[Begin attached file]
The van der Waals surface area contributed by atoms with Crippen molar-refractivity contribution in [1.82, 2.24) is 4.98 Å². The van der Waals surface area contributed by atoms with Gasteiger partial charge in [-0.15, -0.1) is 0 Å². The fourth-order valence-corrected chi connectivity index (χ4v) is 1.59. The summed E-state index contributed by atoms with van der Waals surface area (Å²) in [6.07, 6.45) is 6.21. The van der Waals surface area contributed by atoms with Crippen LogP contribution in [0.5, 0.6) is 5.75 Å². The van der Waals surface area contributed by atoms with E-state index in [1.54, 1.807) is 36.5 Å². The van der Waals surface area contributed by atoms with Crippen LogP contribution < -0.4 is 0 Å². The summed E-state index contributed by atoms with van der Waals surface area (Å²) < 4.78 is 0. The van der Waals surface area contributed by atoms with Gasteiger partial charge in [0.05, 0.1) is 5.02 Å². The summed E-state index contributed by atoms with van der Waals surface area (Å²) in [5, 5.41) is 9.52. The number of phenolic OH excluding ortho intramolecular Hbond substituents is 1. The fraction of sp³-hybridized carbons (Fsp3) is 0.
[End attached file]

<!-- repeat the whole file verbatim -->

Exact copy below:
The van der Waals surface area contributed by atoms with Crippen molar-refractivity contribution in [1.82, 2.24) is 4.98 Å². The van der Waals surface area contributed by atoms with Gasteiger partial charge in [-0.15, -0.1) is 0 Å². The fourth-order valence-corrected chi connectivity index (χ4v) is 1.59. The summed E-state index contributed by atoms with van der Waals surface area (Å²) in [6.07, 6.45) is 6.21. The van der Waals surface area contributed by atoms with Crippen LogP contribution in [0.5, 0.6) is 5.75 Å². The van der Waals surface area contributed by atoms with E-state index in [1.54, 1.807) is 36.5 Å². The van der Waals surface area contributed by atoms with Crippen LogP contribution < -0.4 is 0 Å². The summed E-state index contributed by atoms with van der Waals surface area (Å²) < 4.78 is 0. The van der Waals surface area contributed by atoms with Gasteiger partial charge in [0.05, 0.1) is 5.02 Å². The summed E-state index contributed by atoms with van der Waals surface area (Å²) in [5, 5.41) is 9.52. The number of phenolic OH excluding ortho intramolecular Hbond substituents is 1. The fraction of sp³-hybridized carbons (Fsp3) is 0.